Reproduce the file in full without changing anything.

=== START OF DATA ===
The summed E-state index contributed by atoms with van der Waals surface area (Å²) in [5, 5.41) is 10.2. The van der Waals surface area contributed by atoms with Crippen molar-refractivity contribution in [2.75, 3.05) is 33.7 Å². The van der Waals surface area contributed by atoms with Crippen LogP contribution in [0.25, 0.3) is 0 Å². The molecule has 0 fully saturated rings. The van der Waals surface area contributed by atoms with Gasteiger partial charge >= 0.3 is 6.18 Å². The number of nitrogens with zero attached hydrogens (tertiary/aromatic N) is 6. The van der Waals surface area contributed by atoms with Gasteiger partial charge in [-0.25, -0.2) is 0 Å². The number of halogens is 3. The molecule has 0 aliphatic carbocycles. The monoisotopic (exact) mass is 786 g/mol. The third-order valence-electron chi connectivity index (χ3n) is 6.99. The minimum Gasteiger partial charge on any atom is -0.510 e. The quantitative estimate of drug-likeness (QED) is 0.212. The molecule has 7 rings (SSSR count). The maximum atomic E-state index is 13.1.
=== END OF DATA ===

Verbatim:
The summed E-state index contributed by atoms with van der Waals surface area (Å²) in [5, 5.41) is 10.2. The van der Waals surface area contributed by atoms with Crippen molar-refractivity contribution in [2.75, 3.05) is 33.7 Å². The van der Waals surface area contributed by atoms with Crippen LogP contribution in [0.25, 0.3) is 0 Å². The molecule has 0 fully saturated rings. The van der Waals surface area contributed by atoms with Gasteiger partial charge >= 0.3 is 6.18 Å². The number of nitrogens with zero attached hydrogens (tertiary/aromatic N) is 6. The van der Waals surface area contributed by atoms with Gasteiger partial charge in [-0.25, -0.2) is 0 Å². The number of halogens is 3. The molecule has 0 aliphatic carbocycles. The monoisotopic (exact) mass is 786 g/mol. The third-order valence-electron chi connectivity index (χ3n) is 6.99. The minimum Gasteiger partial charge on any atom is -0.510 e. The quantitative estimate of drug-likeness (QED) is 0.212. The molecule has 7 rings (SSSR count). The maximum atomic E-state index is 13.1.